KABUL, Afghanistan — The Taliban have captured the capital of one of Afghanistan’s western provinces, Afghan officials said on Friday, a symbolic milestone in the insurgents’ relentless march to retake power in the country.
Zaranj, the provincial capital of Nimruz on the Afghanistan-Iran border, has collapsed and is now in the hands of the insurgents, according to Rohgul Khairzad, the deputy governor of Nimruz, and Haji Baz Mohammad Naser, the head of the provincial council.
It is the first provincial capital to be captured by the insurgent group since the Biden administration said it would completely withdraw American troops from Afghanistan by next month. The Taliban have besieged a host of such cities for weeks, and the likely fall of Zaranj, a city of 160,000 people, is the Taliban’s first major breakthrough.
The city’s collapse occurred on the same day that a senior government official was assassinated in Kabul, the capital. It also came as the insurgents pressed hard into other provincial cities, in a day of bleak news for the government.
“All the people are hiding in their houses in fear of the Taliban,” said Khair-ul-Nisa Ghami, a member of the provincial council. “The situation is very worrying. People are scared,” she said, adding: “The Taliban captured the city without any fighting.”
Mr. Naser, the provincial council head, said that the government had failed to send reinforcements to Zaranj, and that officials had decided to abandon the city in order to avoid casualties. He denied that a deal had been struck with the Taliban.
Situated in the remote southwestern corner of the country, Zaranj is Afghanistan’s main hub for illegal migration. For decades, a steady flow of Afghans displaced by conflict and poverty have flocked to the city’s smuggler-owned hotels and brokered deals to cross through the mountains into Iran.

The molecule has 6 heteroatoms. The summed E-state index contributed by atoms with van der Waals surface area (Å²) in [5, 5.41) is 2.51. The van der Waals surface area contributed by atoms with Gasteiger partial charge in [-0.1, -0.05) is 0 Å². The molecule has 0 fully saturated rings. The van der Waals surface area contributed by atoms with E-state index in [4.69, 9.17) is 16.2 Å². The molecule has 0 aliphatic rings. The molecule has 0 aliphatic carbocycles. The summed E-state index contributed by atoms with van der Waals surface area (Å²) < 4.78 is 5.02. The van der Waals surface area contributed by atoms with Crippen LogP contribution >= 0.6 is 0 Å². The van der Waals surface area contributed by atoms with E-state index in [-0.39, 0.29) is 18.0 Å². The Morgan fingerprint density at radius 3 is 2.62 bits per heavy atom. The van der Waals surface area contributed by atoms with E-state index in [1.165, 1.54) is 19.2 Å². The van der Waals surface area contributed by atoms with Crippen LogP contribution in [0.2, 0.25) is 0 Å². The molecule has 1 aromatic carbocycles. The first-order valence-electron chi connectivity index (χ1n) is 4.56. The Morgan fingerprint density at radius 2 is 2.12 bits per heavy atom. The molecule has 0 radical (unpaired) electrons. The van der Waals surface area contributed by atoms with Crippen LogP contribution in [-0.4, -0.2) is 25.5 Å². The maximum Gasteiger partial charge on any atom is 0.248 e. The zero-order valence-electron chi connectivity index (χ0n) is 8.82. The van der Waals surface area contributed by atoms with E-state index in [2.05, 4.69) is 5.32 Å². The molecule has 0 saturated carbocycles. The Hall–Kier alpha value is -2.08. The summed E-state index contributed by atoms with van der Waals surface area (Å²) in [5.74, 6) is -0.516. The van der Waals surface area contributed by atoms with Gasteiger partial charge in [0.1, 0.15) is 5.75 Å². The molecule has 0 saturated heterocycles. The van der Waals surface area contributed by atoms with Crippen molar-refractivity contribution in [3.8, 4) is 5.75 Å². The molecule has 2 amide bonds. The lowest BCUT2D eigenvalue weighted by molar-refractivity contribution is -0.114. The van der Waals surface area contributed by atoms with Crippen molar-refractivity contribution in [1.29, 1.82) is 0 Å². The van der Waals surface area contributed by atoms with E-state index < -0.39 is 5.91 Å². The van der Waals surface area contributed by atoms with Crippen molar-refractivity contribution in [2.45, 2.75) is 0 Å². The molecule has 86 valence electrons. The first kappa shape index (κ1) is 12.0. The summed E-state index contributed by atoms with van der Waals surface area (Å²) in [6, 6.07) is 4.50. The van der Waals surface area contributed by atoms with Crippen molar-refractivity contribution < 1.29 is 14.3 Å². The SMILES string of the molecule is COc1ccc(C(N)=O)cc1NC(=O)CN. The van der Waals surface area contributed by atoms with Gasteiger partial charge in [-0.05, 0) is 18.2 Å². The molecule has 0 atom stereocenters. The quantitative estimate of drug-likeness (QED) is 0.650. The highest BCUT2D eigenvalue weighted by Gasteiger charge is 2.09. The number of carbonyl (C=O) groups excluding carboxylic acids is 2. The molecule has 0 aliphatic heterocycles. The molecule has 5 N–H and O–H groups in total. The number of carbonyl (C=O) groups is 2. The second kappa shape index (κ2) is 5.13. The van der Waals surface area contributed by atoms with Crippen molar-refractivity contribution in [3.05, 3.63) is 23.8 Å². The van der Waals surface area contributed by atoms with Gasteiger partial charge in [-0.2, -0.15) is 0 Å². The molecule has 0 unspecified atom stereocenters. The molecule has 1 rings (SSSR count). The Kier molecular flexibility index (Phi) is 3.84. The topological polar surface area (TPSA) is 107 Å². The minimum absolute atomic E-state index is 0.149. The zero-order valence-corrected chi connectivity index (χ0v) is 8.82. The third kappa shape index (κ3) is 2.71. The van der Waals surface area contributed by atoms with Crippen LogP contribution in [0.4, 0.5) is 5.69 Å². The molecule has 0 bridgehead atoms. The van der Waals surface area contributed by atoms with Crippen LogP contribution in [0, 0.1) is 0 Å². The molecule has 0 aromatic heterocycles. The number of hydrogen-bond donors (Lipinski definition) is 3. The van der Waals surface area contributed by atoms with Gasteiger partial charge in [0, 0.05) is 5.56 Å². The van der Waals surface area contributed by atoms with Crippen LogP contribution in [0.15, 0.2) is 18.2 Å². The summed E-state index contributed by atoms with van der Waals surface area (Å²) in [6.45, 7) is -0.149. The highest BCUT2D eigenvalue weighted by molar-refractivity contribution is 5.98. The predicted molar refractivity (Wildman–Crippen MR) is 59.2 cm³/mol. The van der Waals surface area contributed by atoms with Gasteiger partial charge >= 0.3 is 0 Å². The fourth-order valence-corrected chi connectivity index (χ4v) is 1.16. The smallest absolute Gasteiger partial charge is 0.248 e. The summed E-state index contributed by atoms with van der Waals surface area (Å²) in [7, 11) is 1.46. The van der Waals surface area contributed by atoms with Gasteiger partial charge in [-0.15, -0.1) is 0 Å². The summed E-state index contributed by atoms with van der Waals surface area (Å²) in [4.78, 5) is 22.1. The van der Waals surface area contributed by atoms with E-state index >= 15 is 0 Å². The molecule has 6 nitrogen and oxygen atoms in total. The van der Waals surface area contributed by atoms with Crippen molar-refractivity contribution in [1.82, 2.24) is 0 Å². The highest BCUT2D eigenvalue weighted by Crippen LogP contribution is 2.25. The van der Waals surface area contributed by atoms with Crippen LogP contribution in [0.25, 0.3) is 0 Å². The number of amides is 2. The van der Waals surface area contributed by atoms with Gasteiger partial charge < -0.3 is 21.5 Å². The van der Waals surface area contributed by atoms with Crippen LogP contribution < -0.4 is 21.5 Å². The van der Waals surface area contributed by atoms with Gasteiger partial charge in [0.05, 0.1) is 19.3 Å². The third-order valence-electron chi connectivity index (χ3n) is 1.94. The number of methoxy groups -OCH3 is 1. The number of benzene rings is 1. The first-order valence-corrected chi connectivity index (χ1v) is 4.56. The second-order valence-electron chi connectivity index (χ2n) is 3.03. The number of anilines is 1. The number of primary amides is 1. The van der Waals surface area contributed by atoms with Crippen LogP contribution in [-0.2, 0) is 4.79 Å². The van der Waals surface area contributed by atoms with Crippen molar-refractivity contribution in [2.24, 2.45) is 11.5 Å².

Since the Taliban began its military campaign in May, the city has buzzed with people looking to leave the country. In early July, around 450 pickup trucks carrying migrants snaked from Zaranj toward crossing points along the Iranian border each day — more than double the number of cars that made the trip in March, according to David Mansfield, a migration researcher with the British Overseas Development Institute.
The seizure of Zaranj is a symbolically significant development in the Taliban’s campaign, as they have moved away from targeting rural districts to focus on attacking provincial capitals.
The 215th Corps of the Afghan National Army is responsible for security in both Zaranj and Lashkar Gah, the capital of neighboring Helmand Province, which has been under siege for several days. The 215th Corps’ leadership had shifted its focus to defending Lashkar Gah, leaving Zaranj vulnerable to capture.
The Taliban also took responsibility for the assassination on Friday of a senior government official in Kabul. Dawa Khan Meenapal, the head of the government’s media and information center, was gunned down in a targeted attack.
The assassination came days after a coordinated attack by the insurgent group on the residence of the acting defense minister that left eight people dead. That assault highlighted the Taliban’s ability to strike in the heart of the Afghan capital as they continue their sweeping military campaign.
In northern Afghanistan on Friday, the Taliban attacked another provincial capital, Sheberghan, from five directions, burning houses and wedding halls, and assaulting the police headquarters and the prison. There were numerous civilian casualties, said Halima Sadaf Karimi, a member of Parliament from Jowzjan Province, of which Sheberghan is the capital.
Fighting also continued around the major western city of Herat, in Kandahar city in the south and in other provincial capitals.
The government’s response to the insurgents’ recent victories has been piecemeal. Afghan forces have retaken some districts, but both the Afghan air force and its commando forces — which have been deployed to hold what territory remains as regular army and police units retreat, surrender or refuse to fight — are exhausted.
In the security forces’ stead, the government has once more looked to local militias to fill the gaps, a move reminiscent of the chaotic and ethnically divided civil war of the 1990s that many Afghans now fear will return.
Christina Goldbaum and Thomas Gibbons-Neff contributed reporting.